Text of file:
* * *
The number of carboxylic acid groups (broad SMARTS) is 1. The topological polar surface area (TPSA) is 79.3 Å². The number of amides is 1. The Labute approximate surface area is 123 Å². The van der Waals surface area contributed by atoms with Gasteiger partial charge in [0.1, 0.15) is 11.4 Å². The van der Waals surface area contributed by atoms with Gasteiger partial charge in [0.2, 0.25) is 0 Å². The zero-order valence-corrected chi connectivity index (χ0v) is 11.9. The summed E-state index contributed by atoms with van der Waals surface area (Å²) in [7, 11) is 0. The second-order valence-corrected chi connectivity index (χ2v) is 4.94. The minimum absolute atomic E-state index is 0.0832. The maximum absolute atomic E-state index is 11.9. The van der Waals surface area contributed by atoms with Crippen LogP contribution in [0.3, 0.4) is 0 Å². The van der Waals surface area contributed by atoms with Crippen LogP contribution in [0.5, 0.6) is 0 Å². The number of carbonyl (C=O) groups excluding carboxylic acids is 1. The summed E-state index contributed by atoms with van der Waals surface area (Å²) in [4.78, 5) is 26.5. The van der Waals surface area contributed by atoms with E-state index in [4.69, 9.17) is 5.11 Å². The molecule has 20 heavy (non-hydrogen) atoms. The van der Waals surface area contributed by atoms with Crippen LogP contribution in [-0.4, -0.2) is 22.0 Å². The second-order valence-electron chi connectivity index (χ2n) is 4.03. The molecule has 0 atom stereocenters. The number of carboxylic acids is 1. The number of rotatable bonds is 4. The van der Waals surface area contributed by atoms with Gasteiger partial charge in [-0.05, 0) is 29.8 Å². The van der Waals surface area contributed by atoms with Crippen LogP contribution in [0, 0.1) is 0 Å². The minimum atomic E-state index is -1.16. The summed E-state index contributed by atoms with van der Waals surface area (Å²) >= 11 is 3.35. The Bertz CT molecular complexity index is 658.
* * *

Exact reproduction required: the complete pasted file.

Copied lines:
The number of carboxylic acid groups (broad SMARTS) is 1. The topological polar surface area (TPSA) is 79.3 Å². The number of amides is 1. The Labute approximate surface area is 123 Å². The van der Waals surface area contributed by atoms with Gasteiger partial charge in [0.1, 0.15) is 11.4 Å². The van der Waals surface area contributed by atoms with Gasteiger partial charge in [0.2, 0.25) is 0 Å². The zero-order valence-corrected chi connectivity index (χ0v) is 11.9. The summed E-state index contributed by atoms with van der Waals surface area (Å²) in [7, 11) is 0. The second-order valence-corrected chi connectivity index (χ2v) is 4.94. The minimum absolute atomic E-state index is 0.0832. The maximum absolute atomic E-state index is 11.9. The van der Waals surface area contributed by atoms with Crippen LogP contribution in [0.3, 0.4) is 0 Å². The van der Waals surface area contributed by atoms with Crippen LogP contribution in [0.5, 0.6) is 0 Å². The number of carbonyl (C=O) groups excluding carboxylic acids is 1. The summed E-state index contributed by atoms with van der Waals surface area (Å²) in [4.78, 5) is 26.5. The van der Waals surface area contributed by atoms with E-state index in [4.69, 9.17) is 5.11 Å². The molecule has 20 heavy (non-hydrogen) atoms. The van der Waals surface area contributed by atoms with Crippen LogP contribution in [-0.4, -0.2) is 22.0 Å². The second-order valence-electron chi connectivity index (χ2n) is 4.03. The molecule has 0 atom stereocenters. The number of carboxylic acids is 1. The number of rotatable bonds is 4. The van der Waals surface area contributed by atoms with Gasteiger partial charge in [-0.05, 0) is 29.8 Å². The van der Waals surface area contributed by atoms with Crippen LogP contribution in [0, 0.1) is 0 Å². The minimum atomic E-state index is -1.16. The summed E-state index contributed by atoms with van der Waals surface area (Å²) >= 11 is 3.35. The Bertz CT molecular complexity index is 658.